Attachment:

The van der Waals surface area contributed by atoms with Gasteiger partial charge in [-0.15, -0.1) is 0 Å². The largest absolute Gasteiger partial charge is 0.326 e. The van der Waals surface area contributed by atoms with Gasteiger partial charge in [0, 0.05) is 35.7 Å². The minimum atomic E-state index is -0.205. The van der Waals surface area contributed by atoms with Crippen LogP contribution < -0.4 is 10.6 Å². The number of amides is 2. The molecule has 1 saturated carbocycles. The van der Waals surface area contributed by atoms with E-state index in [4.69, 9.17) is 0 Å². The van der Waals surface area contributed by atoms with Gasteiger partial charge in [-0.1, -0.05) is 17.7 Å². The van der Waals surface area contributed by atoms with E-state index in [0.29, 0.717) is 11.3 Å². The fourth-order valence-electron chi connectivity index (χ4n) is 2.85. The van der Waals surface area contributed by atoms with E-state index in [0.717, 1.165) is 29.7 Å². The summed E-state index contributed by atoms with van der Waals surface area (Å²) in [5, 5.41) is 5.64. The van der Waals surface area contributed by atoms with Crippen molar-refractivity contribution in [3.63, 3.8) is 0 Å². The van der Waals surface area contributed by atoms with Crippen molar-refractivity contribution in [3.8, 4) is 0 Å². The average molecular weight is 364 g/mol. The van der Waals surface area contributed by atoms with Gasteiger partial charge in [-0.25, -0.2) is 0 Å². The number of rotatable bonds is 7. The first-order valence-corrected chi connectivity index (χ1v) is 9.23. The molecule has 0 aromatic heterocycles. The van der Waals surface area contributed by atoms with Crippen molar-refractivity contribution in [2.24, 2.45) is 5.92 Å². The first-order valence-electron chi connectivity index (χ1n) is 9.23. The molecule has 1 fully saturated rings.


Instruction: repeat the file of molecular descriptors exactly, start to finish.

The van der Waals surface area contributed by atoms with Gasteiger partial charge in [-0.15, -0.1) is 0 Å². The largest absolute Gasteiger partial charge is 0.326 e. The van der Waals surface area contributed by atoms with Gasteiger partial charge in [0, 0.05) is 35.7 Å². The minimum atomic E-state index is -0.205. The van der Waals surface area contributed by atoms with Crippen LogP contribution < -0.4 is 10.6 Å². The number of amides is 2. The molecule has 1 saturated carbocycles. The van der Waals surface area contributed by atoms with E-state index in [4.69, 9.17) is 0 Å². The van der Waals surface area contributed by atoms with Gasteiger partial charge in [-0.1, -0.05) is 17.7 Å². The van der Waals surface area contributed by atoms with E-state index in [0.29, 0.717) is 11.3 Å². The fourth-order valence-electron chi connectivity index (χ4n) is 2.85. The van der Waals surface area contributed by atoms with E-state index in [0.717, 1.165) is 29.7 Å². The summed E-state index contributed by atoms with van der Waals surface area (Å²) in [5, 5.41) is 5.64. The van der Waals surface area contributed by atoms with Crippen molar-refractivity contribution in [3.63, 3.8) is 0 Å². The van der Waals surface area contributed by atoms with Crippen molar-refractivity contribution in [3.8, 4) is 0 Å². The average molecular weight is 364 g/mol. The van der Waals surface area contributed by atoms with Gasteiger partial charge in [-0.25, -0.2) is 0 Å². The number of rotatable bonds is 7. The first-order valence-corrected chi connectivity index (χ1v) is 9.23. The molecule has 0 aromatic heterocycles. The van der Waals surface area contributed by atoms with Crippen molar-refractivity contribution in [2.24, 2.45) is 5.92 Å². The first-order valence-electron chi connectivity index (χ1n) is 9.23. The molecule has 1 fully saturated rings.